Different, but not TOO Different.




You can tell when a client is nervous—they start sucking air and don’t say anything. The response is so well known among creative professionals that it has become an obvious indicator that your design proposal is too different and pushes the client’s comfort level. This is an intentional effort and we always include at least one in the group—hoping to push the client, just a bit.

Of course, designers look for that which is different—different is good. Why? Because the likelihood of remembering unique or distinctive things is greatly increased compared with viewing things that are common. This even has a name: The Von Restorff effect, which is named after the psychologist that identified the phenomenon in 1933. It occurs when there is a difference placed in an unusual context. The difference can be within something as simple as a list of words or as complex as brand recognition within a competitive industry.

The big question in the mind of the client is: how different? Marty Neumeier, author of The Brand Gap, says to stand out—you can’t be just different, you must be really different. “How do you know if your idea is innovative? When it scares the hell out of everybody.” Clients are comfortable with what they’ve seen others do—willing to be a little different, but not too different.

Of course, clients are judging design in the context of their business. What makes a successful design? Is it aesthetics? Is it functionality, usability? The businessman might agree with Raymond Lowey, an industrial and graphic designer, who defined success in terms of commercial performance—how were the sales? He even won a bet with the president of American Tobacco Company that he could dramatically increase the sales of Lucky Strike cigarettes with a package redesign.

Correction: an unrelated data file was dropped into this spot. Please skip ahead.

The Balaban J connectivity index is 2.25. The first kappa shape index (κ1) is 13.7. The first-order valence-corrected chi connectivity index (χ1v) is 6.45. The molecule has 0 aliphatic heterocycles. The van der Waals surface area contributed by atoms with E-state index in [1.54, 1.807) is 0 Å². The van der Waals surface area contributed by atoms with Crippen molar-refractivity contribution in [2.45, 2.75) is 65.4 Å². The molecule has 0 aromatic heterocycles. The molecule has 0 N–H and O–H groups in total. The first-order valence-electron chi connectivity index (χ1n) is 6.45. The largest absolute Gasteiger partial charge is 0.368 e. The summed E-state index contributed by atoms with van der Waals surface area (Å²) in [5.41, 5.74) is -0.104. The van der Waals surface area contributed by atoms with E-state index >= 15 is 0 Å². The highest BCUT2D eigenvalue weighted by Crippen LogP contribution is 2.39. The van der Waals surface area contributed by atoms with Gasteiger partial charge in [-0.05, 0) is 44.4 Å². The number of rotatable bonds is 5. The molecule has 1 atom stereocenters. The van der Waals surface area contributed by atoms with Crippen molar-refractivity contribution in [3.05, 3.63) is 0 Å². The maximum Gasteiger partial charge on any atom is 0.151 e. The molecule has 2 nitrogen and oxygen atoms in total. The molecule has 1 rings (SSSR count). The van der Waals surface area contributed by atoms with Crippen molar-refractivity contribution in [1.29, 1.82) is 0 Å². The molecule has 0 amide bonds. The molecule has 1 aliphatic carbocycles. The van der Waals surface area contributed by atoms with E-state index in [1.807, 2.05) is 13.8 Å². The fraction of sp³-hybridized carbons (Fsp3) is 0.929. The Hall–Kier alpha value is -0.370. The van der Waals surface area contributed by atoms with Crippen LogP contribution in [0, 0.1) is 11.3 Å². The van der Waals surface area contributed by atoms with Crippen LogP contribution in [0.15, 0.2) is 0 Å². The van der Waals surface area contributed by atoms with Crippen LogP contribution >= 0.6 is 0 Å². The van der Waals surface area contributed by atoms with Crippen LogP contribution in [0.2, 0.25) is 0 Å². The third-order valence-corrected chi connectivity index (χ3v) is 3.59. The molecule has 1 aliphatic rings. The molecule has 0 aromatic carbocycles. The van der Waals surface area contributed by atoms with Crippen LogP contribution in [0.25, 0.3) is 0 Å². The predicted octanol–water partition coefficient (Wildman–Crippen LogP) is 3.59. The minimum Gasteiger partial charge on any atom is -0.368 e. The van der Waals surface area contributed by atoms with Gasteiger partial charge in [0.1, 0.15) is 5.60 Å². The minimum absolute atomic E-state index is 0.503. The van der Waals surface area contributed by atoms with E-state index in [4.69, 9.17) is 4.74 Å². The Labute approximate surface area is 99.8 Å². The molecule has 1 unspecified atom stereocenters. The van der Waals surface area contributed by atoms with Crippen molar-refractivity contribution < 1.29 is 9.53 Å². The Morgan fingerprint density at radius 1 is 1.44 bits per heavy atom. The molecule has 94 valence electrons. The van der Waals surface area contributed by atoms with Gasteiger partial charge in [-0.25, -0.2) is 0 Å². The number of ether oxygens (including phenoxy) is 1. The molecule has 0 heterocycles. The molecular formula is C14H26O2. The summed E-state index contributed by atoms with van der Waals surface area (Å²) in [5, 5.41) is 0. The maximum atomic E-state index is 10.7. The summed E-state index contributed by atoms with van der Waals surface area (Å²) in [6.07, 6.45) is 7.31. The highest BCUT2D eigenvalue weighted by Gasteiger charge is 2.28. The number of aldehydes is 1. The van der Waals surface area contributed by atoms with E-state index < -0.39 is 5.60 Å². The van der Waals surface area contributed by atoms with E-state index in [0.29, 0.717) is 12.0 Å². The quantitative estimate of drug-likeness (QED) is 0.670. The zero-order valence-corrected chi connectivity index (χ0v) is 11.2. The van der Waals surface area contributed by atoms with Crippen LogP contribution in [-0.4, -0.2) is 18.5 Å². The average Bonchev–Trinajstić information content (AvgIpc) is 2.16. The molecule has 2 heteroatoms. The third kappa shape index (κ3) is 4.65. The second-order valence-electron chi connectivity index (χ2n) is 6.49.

Raymond Lowey felt that there was a point between familiarity and uniqueness (what psychologists call typicality vs. novelty) that was the ideal point for aesthetic commercial success. He identified this point by using the “Most Advanced. Yet Acceptable.” or MAYA principle (which we wrote about in 2008). The principle asserts that the most advanced form of an object or environment that is still recognizable as something familiar, will have the best prospect for success.

We clearly like what’s familiar. Repeated exposure to stimuli, for which people have only neutral feelings, will increase the likeability of the stimuli. This exposure effect is used at great advantage by the music and advertising industry—it’s why songs and jingles get stuck in our heads. It’s also used as a primary tool of propagandists. Adolf Hitler was particularly interested in the design prowess of logos and symbols and used their repeated exposure in his rise to power.

But people also like what’s novel and different. And if you want to stand out, research shows that people notice and remember novelty greater than typicality. If you’re dealing with art and design aficionados, novelty is particularly valued. But for most, the right point along the spectrum between familiarity and novelty is right where Loewy predicted: the “Most Advanced. Yet Acceptable.”

Alysha Smith
Alysha Smith is the chief executive officer and creative director at modern8, a strategy focused design agency in Salt Lake City, Utah.

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